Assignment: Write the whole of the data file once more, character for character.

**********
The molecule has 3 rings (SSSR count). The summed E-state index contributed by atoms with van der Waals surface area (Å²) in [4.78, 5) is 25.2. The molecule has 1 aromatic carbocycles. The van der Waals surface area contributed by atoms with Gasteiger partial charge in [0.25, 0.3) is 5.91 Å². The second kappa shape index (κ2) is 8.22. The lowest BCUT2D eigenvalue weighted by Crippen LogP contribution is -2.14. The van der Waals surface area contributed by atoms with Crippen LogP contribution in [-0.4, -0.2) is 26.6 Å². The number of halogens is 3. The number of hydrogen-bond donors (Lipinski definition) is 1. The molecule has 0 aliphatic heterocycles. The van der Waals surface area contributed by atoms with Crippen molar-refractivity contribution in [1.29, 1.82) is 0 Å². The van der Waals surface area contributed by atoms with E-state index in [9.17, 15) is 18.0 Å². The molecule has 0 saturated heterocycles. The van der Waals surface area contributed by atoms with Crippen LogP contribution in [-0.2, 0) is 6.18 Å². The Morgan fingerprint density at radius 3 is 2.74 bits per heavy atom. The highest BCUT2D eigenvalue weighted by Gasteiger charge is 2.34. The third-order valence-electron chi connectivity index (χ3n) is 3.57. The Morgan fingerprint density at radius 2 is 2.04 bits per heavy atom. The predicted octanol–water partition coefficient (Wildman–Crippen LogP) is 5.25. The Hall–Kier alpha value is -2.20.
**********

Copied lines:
The molecule has 3 rings (SSSR count). The summed E-state index contributed by atoms with van der Waals surface area (Å²) in [4.78, 5) is 25.2. The molecule has 1 aromatic carbocycles. The van der Waals surface area contributed by atoms with Gasteiger partial charge in [0.25, 0.3) is 5.91 Å². The second kappa shape index (κ2) is 8.22. The lowest BCUT2D eigenvalue weighted by Crippen LogP contribution is -2.14. The van der Waals surface area contributed by atoms with Crippen LogP contribution in [-0.4, -0.2) is 26.6 Å². The number of halogens is 3. The number of hydrogen-bond donors (Lipinski definition) is 1. The molecule has 0 aliphatic heterocycles. The van der Waals surface area contributed by atoms with Crippen molar-refractivity contribution in [1.29, 1.82) is 0 Å². The van der Waals surface area contributed by atoms with E-state index in [9.17, 15) is 18.0 Å². The molecule has 0 saturated heterocycles. The van der Waals surface area contributed by atoms with Crippen LogP contribution in [-0.2, 0) is 6.18 Å². The Morgan fingerprint density at radius 3 is 2.74 bits per heavy atom. The highest BCUT2D eigenvalue weighted by Gasteiger charge is 2.34. The third-order valence-electron chi connectivity index (χ3n) is 3.57. The Morgan fingerprint density at radius 2 is 2.04 bits per heavy atom. The predicted octanol–water partition coefficient (Wildman–Crippen LogP) is 5.25. The Hall–Kier alpha value is -2.20.